Ina Schienagel, Product Performance Manager at Philips Medical Systems DMC GmbH in Hamburg, emphasises the societal aspects of the debate and the need to change mindsets. „I've often been asked by customers where the technican is. At the same time, I've noticed that our kindergarten always addresses feedback to me, although it's mainly my husband who takes care of our kids.“ But she sees more and more that younger persons are easier with accepting women in technical jobs or management positions. "But men do not want to work 80 hours a week, too. They also want to have more time for family and leisure". Structurally, the ability to have children is unfortunately still one of the biggest "hurdles" for women in medicine, says Stephani. "In hospitals, you have to fulfill schedules, but for safety reasons, pregnant women are not allowed to work in certain areas for the safety of the unborn child." Schienagel sees a parallel to her work as a mentor. "Many of my mentees tell me how difficult it is as a young woman to get a permanent contract and steer the career while always applying for the next job." Access to major projects, infrastructure or resources that will advance one's career, are often not evenly distributed, but depend on the organisational culture. This ultimately leads to shorter publication lists and less demonstrable project experience - clear disadvantages when applying for a job.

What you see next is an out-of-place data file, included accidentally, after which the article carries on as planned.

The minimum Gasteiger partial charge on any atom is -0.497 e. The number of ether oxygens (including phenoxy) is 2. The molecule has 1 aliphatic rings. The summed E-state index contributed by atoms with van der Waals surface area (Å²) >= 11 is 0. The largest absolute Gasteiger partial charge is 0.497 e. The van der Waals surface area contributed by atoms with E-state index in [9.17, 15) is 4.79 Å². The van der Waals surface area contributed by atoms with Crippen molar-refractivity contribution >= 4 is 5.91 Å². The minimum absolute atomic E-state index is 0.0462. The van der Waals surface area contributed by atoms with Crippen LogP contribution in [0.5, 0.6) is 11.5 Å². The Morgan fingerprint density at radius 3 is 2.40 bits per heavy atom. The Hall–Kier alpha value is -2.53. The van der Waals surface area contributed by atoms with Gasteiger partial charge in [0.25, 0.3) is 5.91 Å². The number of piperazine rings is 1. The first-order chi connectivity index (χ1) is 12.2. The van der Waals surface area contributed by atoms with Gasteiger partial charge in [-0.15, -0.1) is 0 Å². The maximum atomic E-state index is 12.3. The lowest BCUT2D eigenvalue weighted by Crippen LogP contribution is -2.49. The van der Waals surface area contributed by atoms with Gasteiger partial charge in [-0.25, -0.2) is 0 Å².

Decision makers have to take the topic seriously

So what can universities and companies do to break down the "glass ceiling" to create more equal opportunities, moderator Nitsche asks the panel. Stephani is glad that the CAU now has a rule of explicitly asking specialist societies for suitable female candidates for an appointment procedures. "This was helpful in several cases." Lochte suggests proceeding transparently in the search for female applicants and a women's quota for the committees that make personnel decisions. "Managers must take the issue seriously - also in view of the shortage of skilled labour. You have to write processes down and stick to them." - "Even if the search for a diverse application field takes a little bit extra time," adds Ferreira. Especially in an international environment, "a board of white men" does not represent the company's target group. "Personnel decisions are 'long-term investments'," he emphasises. Even a few months of parental leave should not be a factor. Regardless of whether mothers or fathers take it. Mentoring programmes can also be helpful if the women choose their mentors themselves and develop their own path in exchange with them.


No progress after 16 years with a female chancellor at the top of Germany?

In the following discussion with the audience, several participants emphasised that there have been seminars, coaching and mentoring programmes for women for decades. But what about the men? Why is it taking so long for the number of women in leadership positions to change - despite 16 years with a female chancellor at the top of Germany? "It's not about changing the women, it's about changing the system," the host Franziska Nitsche sums up the discussion. This also requires a legal framework and a change in the minds of decision-makers in business and academia - and the society in general. The panellists and audience continued the discussion at a get-together afterwards.

Text and photos: © Julia Siekmann